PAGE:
At Mark Stoops’ weekly news conference Monday, the Kentucky football coach said there’s only one way for the UK-Louisville football series to cut through the rivalry clutter and become nationally prominent.
That’s for UK to elevate its success to the level No. 11 Louisville has attained.
“As we improve and get our program better — which we are doing — then (the UK-U of L rivalry) will have more national attention,” Stoops said.
A substantial step toward making UK-U of L nationally relevant would be for Kentucky to pull a major upset Saturday at high noon in Papa John’s Cardinal Stadium and reclaim the Governor’s Cup for the first time since 2010.
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This will sound surprising since Louisville is favored by 24 points, but the 2016 renewal of Cats-Cards “sets up” favorably for UK in several ways — but not so positively in one major area.
1.) The pressure is on the Cardinals.
Unlike the past two Kentucky-Louisville games — when the Cats needed a victory over the Cards to extend their 2014 and 2015 seasons — bowl-eligibility is already secure this season for UK (6-5, 4-4 SEC).
“I don’t know if it’s a relief, but it is certainly better,” Stoops said of entering the Louisville contest without the pressure of having to win to earn a bowl trip.
Louisville (9-2, 7-1 ACC), conversely, would appear to have big things riding on Saturday’s outcome.
With a U of L victory, the Cardinals would seem in strong position for a bid to the Orange Bowl. A Cardinals loss would, likely, sabotage Louisville’s major-bowl aspirations.
Since Lamar Jackson accounted for five touchdowns (four rushing, one passing) in Louisville’s 63-20 decimation of Florida State in week three, the sophomore from Pompano Beach, Fla., has seemed a secure Heisman Trophy front-runner .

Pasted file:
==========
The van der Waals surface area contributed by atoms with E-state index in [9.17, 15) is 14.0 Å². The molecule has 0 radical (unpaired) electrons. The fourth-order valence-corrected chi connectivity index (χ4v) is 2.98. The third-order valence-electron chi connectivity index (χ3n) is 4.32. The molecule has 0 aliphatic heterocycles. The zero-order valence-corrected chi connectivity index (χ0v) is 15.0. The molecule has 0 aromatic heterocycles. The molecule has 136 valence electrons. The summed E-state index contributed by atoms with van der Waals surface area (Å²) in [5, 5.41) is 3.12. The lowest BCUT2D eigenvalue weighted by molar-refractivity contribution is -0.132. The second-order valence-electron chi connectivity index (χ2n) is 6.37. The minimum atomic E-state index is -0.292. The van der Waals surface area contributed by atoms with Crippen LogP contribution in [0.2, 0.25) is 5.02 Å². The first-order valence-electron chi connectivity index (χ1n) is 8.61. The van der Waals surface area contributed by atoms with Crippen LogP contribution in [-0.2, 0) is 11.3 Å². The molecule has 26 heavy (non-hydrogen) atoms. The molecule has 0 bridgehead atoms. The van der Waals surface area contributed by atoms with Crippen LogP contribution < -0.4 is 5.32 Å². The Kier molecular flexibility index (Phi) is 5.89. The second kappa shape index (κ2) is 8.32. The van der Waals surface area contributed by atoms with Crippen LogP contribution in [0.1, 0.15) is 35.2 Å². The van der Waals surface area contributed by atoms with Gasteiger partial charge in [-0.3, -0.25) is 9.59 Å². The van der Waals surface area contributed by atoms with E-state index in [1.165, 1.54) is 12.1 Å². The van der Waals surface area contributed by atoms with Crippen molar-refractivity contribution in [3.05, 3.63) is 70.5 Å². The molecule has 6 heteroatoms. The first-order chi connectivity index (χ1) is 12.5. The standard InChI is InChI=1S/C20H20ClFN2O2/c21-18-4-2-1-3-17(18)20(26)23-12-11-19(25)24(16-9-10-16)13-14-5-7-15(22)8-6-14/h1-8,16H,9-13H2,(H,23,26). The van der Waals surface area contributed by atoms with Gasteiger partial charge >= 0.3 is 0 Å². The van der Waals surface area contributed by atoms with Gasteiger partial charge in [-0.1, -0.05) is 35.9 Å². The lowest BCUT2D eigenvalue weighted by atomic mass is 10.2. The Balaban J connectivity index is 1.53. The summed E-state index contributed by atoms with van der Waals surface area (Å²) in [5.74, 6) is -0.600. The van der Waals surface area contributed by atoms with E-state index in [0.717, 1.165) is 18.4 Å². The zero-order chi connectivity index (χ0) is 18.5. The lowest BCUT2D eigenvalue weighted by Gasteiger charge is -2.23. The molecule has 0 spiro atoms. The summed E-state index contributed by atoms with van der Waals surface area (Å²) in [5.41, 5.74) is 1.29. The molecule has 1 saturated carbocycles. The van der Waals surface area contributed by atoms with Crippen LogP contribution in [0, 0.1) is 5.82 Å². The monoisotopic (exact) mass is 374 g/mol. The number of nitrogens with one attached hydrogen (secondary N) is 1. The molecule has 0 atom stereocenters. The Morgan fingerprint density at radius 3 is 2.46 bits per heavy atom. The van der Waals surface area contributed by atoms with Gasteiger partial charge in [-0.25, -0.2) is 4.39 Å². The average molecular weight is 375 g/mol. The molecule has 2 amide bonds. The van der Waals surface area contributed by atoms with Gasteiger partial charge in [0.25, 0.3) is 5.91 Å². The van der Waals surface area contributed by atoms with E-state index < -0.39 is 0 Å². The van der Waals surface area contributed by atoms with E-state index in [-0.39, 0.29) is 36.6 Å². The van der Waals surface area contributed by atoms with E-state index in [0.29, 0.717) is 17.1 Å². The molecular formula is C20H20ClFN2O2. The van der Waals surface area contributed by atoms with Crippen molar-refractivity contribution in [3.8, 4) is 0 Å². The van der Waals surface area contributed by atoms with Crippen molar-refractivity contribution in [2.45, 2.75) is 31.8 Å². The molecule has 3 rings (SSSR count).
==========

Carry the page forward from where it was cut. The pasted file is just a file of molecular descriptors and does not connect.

However, the Heisman door may have cracked open for other candidates Thursday night after Jackson was sacked 11 times and looked relatively mortal in Louisville’s 36-10 defeat at Houston.
Against Kentucky, Heisman voters will be monitoring whether Jackson returns to his normally dazzling form.
2.) Louisville has the home-field disadvantage.
In the 22 prior games (since 1994) of the modern Cats-Cards football rivalry, the visitor has won 14 times.
UK’s record against U of L in Papa John’s Cardinal Stadium, 4-5, is much better than the Cats’ 4-9 mark vs. the Cards in Commonwealth Stadium.
3.) What UK is best at is exactly what an upset of U of L is likely to require.
UK should be well-suited to a game where job one is keeping the other team’s quarterback off the field.
Running behind one of the better offensive lines in Kentucky’s recent history, Boom Williams (1,072 yards) and Benny Snell (1,006) have given UK two 1,000-yards-plus rushers in the same season for the first time ever.
Louisville’s run defense has been stout, allowing only 99.2 yards a game, good for sixth in the country. So Kentucky eating clock and shortening the game won’t be easy.
4.) Why factors 1-3 in UK’s favor will likely not be enough.
Stopping dual-threat quarterbacks has long been the soft underbelly of UK defenses. Just two weeks ago, Kentucky was at the mercy of Tennessee’s Joshua Dobbs.
In a 49-36 UT victory, Dobbs ran for 147 yards and two TDs. He threw for 223 yards and three scores.
Dobbs is a good dual-threat QB.
Louisville’s Jackson is an exceptional one.
Consider: Out of 14 SEC teams, only Tennessee (50) has scored more than 45 TDs. By himself, Jackson has accounted for 47 touchdowns — 19 rushing, 28 passing.
It’s hard to imagine a Kentucky defense, long helpless against dual-threat QBs claiming the sweetest victory of the Mark Stoops era by stopping one of the most dynamic, dual-threat QBs in college football history.